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August 25, 2014
Here’s How You Know
Having a “gifted” child means different things depending on who you ask. For some parents, a gifted child is one who plays the piano in an outstanding way or has a superb singing voice. For others, a gifted child may be an amazing speller with an extensive vocabulary or a spelling bee champ. Regardless of what gifted means to you, most school districts define a student as gifted based on how the student learns and processes information.
In my psychology practice parents often ask, “Is my child gifted?” This can be a result of teachers, parents or other individuals in the child’s life noticing that the child is doing things above the child’s age level. Many times it’s because a teacher begins to notice that a child is doing exceptionally well in their academic work and they may refer the child to get an intellectual evaluation (IQ test). In some cases, parents will notice one of their children is processing information more rapidly than their other child or children.
Most schools require an IQ score of 130 for acceptance into the Accelerated Gifted Program (AGP). However, some schools have different cut-offs. To put this score into perspective, an average score is 100 (give or take 10 points) and an IQ score of 130 is in the top 2.2% of individuals. As a parent, you may notice that your child understands concepts well beyond their years and that they are intellectually creative or stimulated by learning more than the typical child. If you feel your child is gifted, you can also request testing from your child’s school or an outside professional who does testing to determine if your child is in fact gifted. The difference between testing in the school district and a private evaluation is generally the cost, the type of IQ tests used and the timeframe to get results back. Therefore, parents must make a decision on which factors are important to them before requesting the evaluation.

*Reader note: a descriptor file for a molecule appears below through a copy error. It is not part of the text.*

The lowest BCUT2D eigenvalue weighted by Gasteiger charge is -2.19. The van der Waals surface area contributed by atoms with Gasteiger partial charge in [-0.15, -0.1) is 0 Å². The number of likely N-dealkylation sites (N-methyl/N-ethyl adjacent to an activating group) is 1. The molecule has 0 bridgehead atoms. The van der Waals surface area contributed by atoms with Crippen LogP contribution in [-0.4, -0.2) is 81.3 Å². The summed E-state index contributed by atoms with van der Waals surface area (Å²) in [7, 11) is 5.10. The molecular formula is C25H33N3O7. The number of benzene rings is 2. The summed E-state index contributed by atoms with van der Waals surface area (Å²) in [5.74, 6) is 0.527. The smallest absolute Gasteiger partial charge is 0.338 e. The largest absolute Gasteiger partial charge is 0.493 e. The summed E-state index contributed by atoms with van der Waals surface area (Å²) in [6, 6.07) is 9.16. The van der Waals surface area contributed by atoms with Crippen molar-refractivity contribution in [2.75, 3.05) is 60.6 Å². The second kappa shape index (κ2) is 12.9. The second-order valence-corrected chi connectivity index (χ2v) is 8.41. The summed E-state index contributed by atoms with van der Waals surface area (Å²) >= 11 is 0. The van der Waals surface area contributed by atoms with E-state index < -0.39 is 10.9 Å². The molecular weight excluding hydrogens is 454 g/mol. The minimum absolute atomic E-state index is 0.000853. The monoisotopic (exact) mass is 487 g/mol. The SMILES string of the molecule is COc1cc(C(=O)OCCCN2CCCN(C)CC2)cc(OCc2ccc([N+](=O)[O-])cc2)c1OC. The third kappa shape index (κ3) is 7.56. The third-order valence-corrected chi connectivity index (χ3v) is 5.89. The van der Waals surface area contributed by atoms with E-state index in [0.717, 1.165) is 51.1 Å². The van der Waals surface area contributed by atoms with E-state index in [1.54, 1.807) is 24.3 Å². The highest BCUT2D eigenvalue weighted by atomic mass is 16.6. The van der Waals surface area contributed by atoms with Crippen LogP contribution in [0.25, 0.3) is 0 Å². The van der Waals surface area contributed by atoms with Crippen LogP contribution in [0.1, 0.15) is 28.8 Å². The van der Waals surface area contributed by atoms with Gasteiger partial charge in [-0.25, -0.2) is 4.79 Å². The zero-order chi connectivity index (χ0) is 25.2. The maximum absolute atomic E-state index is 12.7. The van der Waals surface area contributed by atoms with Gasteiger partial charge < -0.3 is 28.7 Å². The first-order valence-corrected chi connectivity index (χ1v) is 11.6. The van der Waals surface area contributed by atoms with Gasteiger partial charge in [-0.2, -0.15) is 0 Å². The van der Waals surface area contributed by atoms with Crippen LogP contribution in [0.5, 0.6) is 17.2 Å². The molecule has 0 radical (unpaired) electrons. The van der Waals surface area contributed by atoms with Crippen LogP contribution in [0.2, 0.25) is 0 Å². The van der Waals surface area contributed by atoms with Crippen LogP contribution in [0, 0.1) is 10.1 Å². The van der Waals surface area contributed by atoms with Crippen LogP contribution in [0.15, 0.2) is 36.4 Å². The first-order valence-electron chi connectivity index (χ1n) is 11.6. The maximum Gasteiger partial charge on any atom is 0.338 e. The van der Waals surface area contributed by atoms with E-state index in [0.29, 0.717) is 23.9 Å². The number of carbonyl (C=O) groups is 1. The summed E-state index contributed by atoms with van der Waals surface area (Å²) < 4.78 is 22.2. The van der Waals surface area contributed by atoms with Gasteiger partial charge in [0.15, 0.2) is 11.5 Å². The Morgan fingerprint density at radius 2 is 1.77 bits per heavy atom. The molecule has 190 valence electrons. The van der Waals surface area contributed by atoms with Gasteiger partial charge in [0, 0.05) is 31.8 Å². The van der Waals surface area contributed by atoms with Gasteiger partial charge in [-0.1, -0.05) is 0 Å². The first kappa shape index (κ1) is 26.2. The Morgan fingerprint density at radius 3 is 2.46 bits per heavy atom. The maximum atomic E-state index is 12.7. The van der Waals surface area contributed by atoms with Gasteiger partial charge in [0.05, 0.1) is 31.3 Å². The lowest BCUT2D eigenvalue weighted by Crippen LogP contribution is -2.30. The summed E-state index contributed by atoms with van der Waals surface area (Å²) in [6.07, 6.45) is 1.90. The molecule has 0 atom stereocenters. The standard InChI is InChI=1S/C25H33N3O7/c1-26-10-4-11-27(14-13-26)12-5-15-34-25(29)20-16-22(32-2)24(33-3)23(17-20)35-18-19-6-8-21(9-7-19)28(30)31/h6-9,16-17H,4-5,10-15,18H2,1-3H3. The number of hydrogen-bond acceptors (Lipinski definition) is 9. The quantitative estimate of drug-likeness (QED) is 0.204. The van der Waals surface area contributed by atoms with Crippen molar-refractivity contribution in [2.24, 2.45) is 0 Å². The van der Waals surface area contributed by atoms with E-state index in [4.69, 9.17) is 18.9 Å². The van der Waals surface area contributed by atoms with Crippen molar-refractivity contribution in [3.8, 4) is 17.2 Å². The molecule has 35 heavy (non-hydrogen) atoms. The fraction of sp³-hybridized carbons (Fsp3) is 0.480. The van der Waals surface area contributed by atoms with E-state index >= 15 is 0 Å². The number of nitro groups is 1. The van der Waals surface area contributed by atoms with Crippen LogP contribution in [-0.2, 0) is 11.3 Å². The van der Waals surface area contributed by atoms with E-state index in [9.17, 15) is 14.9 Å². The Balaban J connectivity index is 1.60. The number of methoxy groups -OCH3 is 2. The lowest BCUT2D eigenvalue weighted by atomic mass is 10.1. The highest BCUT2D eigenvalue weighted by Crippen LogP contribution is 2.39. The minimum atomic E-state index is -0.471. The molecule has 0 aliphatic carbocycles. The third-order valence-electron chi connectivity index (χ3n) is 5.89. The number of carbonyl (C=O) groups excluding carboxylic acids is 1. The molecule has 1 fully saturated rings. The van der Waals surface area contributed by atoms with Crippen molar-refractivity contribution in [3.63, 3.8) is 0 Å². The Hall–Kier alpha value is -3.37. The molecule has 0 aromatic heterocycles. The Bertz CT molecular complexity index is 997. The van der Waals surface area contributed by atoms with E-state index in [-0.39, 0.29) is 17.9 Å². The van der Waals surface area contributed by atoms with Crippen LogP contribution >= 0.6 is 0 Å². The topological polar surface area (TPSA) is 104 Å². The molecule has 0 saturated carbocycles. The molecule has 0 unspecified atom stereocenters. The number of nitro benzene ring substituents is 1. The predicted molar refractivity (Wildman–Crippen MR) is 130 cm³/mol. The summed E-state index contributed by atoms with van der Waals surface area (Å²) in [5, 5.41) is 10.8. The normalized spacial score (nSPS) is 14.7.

What if my child does not qualify for the gifted program? Sometimes children are very bright but do not earn the score to get into the gifted program. There are several things to keep in mind. First, know that as a parent there are still many things that you can do to intellectually stimulate your child and promote good learning opportunities. You could take them to the museum, zoo, aquarium, learning camp or have “home adventures” where they learn advanced information outside of school.
Second, if your child does not get into the gifted program, it does not mean it will impact their success in their academic life or their life overall. There are many children who do not make it into the gifted program and still end up in International Baccalaureate (IB) or Advanced Placement (AP) classes. Even if your child never ends up in advanced classes, he can still be successful in life. It is important that parents not focus too much on whether their child is good enough for a gifted program. Instead, parents should focus on their child’s strengths!
Third, just because your child will not be enrolled in the gifted program does not mean they do not have other areas that they excel in that should be promoted. Perhaps the child is simply not gifted in academics, or they are a poor test taker but they are highly skilled in things such as sports, music, arts. There are many areas in a child’s life that they may be gifted in.
What if my child does qualify for the gifted program? If your child receives the appropriate score from an intellectual assessment, they are considered eligible for a specific educational plan. However, keep in mind that many factors, not just her IQ score, should be considered before you head to the school’s office for the placement meeting. It’s important to recognize that many gifted programs are rigorous and your child will need to be prepared for the intellectual challenge of the program.